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Mixing 101: The Mute Button November 5, 2009

Posted by ConnorSmith in : Digital Audio Workstations, Mixing, Project Studio , trackback

To make great mixes, you need great ears and knowledge of your processing gear/plug-ins – but one of the most simple and most important mixing processes comes in the form of the mute button.  In my opinion, the mute button is often more important than any plug-in, whether its the Compressimaxer 40000 that cost $5,000 or a simple DigiRack plug-in.When I refer to the “mute button”, I’m actually referring to any process that mutes audio, whether its the mute button on a channel strip, physically editing out a region of audio, killing volume through automation, etc…  One quick note on this – my favorite way to mute items in mix projects (in Pro Tools) is to mute regions in the time line, rather than automating mutes/volume in the mixer.  You can do this by selecting a region and then pressing Command+M.  The region will gray-out, and no audio will play when it passes.  Click and Command+M again to unmute the region.

Being a mix engineer is a a lot more than calling up plug-ins and twisting knobs until things sound better.  Granted, that (oversimplified summary) is a big part of mixing, but the musical influence of the mix engineer is just as important.  Think of muting as an ultimate multi-effect process.

Result #1 Spectral Flattery

Let’s say you are mixing a song with a big guitar solo in the middle of it.  The guitar solo is backed by the usual drums+bass, as well as 2 rhythm guitars, a keyboard, and a synth pad.  Its likely that the solo, the rhythm guitars, the keyboard, and the pad are all sharing some frequency range (specifically perhaps upper mids).  Once approach may be to load up some EQs and make strategic cuts to the accompanying instruments during that solo.  While this is a great start, and may be just the fix in some situations – consider the mute button.  Do you really need all 4 of the accompanying parts during this solo?  As a mix engineer, assuming you have been granted this freedom by the client/label/band, it is your job to make these mix-level arrangement decisions.  Muting an unneeded track will always clear more space than an EQ cut.

Result #2 A Better Arrangement

This concept also doesn’t just apply to just solo sections with a highlighted instrument.  When you first start your mix, listen through a few times and get a feel for all the parts.  If there are 9 guitars tracked, that does not mean that you need all 9 of them! (Especially in today’s session where its common to record a few mics on an instrument, leaving the final decision up to the mix).  Now, that being said, this is not a hack and slash process.  Use your ears and musical knowledge (as well as conversations with the artist/producer) to identify the most important elements of the song.  Muting conflicting tracks will save you a lot of time and energy during mixdown.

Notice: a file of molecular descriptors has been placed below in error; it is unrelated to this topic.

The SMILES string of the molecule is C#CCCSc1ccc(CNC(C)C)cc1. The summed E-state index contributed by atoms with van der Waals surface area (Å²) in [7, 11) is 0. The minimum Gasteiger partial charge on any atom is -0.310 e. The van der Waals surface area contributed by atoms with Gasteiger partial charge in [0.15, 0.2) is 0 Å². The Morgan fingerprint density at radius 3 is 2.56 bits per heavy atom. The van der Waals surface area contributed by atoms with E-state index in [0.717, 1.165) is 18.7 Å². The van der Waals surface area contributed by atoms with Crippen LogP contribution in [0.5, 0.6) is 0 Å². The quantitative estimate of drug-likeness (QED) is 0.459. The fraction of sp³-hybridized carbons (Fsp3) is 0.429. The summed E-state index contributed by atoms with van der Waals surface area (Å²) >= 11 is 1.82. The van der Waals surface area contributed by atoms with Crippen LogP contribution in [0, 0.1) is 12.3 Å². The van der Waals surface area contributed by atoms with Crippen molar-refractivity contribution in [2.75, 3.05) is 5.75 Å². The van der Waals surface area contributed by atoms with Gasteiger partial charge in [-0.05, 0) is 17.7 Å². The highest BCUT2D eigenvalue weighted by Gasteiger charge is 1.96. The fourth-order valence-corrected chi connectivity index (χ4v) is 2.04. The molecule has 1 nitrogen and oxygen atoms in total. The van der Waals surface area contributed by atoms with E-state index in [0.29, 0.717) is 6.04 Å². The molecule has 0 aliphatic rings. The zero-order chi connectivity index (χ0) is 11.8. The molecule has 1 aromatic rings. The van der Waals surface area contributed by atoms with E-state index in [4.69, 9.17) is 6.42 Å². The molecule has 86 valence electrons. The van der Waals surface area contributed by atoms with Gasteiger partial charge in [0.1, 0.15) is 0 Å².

Result #3 Cleanliness!

When an electric guitar isn’t playing, its track is likely full of amp hiss, foot noises, etc…  When a tom isn’t being hit, its track is a sanctuary for cymbal and drum bleed.  At the beginning of your mixdown, it is a good idea to spend a few minutes in the Edit window cleaning up your tracks.  Cut out regions where instruments aren’t playing, decide on a tentative ending and start for the song, etc.  This short process will save you time later as well – as you won’t have to search through the mixer, solo tracks to figure out where the random noises are coming from.This process does take some discretion – there are plenty of times when manually-gating your toms like this is not a good direction.  Additionally, there are times with amp noise is a cool addition to a song.  Use your ears and musical discretion!

Expect an update on this article soon – my recording rig is currently out on a gig, so I was unable to add screen shots or audio from relevant sessions.  Hopefully by this weekend I’ll be up and running again.


The Studio Files


1. Chakali - November 23, 2009

Mute button is one of the most important features when I use Logic because when I have lots of tracks I can select the ones I want and I can here them in groups. I also find mute button useful when I want to hear certain instruements together in order to hear of frequencies fight each other especially kick drum and bass.

2. Dialashop - May 12, 2010

I think the mute button is useful, but I use another method which achieves the same thing. What I do is I use the solo button and I mult-solo the instruments. I usually mute the tracks which I will not use again. I suppose its back to front method. This method not only applies to tracks, but busses also. I find mute useful when I can hear a noise so I can track it down.

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